“There are many strange legends in the Amazon.”
The Gill-Man from Creature from the Black Lagoon (1954) is the first new classic Universal monster we’ve discussed since 1941’s The Wolf Man. How does he hold up to the others? Well, the character is impressive. The ultimate movie? Not so much.
Based on a real myth producer William Alland heard during a Citizen Kane (1941) party, Creature follows a group of scientists on an expedition into the Amazon after the fossil of an ancient amphibian’s hand is discovered there. Our hero is Dr. David Reed (Richard Carlson), whose interests in the pursuit are purely academic. He’s joined by his girlfriend and colleague Kay Lawrence (Julie Adams); his old mentor Dr. Carl Maia (Antonio Moreno); his crazed, publicity-hungry boss, Dr. Mark Williams (Richard Denning); and Lucas (Nestor Paiva), the crusty captain of the ship taking the team through the Amazon.
After some of Maia’s workers are found dead in their camp, the team soon finds out that a half-man, half-fish creature lives in an Amazon lagoon. The Gill-Man (played by Ben Chapman in above-water scenes and by Ricou Browning in the underwater scenes) has a fascination with Kay but otherwise doesn’t care for interlopers. He begins picking off the crew.
Reed wants to take photos of the creature to take back and show the world. Williams wants to bring the Gill-Man itself back, dead or alive. Obsessed with success, Williams will do anything to have the underwater monster. The team is in the Gill-Man’s domain, though, and it might be too much for any of them to handle.
Confession time: I’ve never been a big fan of Creature from the Black Lagoon. With the exception of Lucas, the characters have always been dry and uninteresting to me. The actors are all trying, but their characterization and line readings leave a lot to be desired.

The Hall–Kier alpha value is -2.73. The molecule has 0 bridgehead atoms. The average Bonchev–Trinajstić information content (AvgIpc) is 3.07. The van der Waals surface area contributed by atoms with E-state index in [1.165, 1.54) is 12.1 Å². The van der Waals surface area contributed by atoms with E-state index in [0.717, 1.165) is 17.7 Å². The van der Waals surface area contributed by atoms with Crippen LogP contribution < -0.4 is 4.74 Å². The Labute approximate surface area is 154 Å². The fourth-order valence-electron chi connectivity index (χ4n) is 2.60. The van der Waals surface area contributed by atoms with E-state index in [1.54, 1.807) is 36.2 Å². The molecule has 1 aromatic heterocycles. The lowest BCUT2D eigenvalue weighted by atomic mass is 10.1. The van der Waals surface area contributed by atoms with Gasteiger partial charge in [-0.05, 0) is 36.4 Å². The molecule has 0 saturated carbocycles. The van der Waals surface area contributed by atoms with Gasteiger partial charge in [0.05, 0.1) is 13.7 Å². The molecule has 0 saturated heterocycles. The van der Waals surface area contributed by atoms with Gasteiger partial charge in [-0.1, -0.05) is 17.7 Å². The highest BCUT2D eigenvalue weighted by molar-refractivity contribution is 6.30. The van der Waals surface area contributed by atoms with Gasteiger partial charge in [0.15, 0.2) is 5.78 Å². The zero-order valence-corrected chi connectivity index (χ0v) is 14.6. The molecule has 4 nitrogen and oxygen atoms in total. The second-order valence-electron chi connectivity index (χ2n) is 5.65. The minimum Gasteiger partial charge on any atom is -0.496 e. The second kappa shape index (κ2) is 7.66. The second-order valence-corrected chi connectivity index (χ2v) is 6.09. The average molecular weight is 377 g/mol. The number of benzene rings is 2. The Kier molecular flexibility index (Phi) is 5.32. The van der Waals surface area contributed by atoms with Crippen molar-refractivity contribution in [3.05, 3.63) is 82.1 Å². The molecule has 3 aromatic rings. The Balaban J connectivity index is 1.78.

I should be interested in the expedition because it promises to uncover secrets of a bygone and ancient age. The whole adventure, however, just makes me feel like I’m reading one of those boring academic journals with its endless scientific dialogue. There’s potential for excitement, but Creature has a deliberately slow pace that doesn’t work in its favor. There are, at least, scenes of interest and beauty, like many of the underwater sequences. I can’t call them entertaining -they mainly consist of people slowly swimming around and almost being touched by the Gill-Man – merely impressive.
And I truly mean impressive. Creature has gorgeous mobile underwater camera work during a time when most, if not all, such scenes were shot with a static camera. Not only that, but it was produced during the brief 3D fad of the 1950s. 3D cameras were large and cumbersome. So getting the great footage that they did under these circumstances shouldn’t be underappreciated.
The Gill-Man design, costume, and performances (from both Chapman and Browning) are also impressive, authentic looking, and mesmerizing. The Gill-Man is not the most expressive of costumes, but Chapman and Browning never have a hard time communicating exactly what the creature is thinking and feeling.
So I guess it comes down to this: I admire Creature, but I don’t like it all that much. It’s slow, dry, and not thrilling enough to sustain my interest. I know that’s not a popular opinion, but after two viewings, it’s the one I can’t help but hold.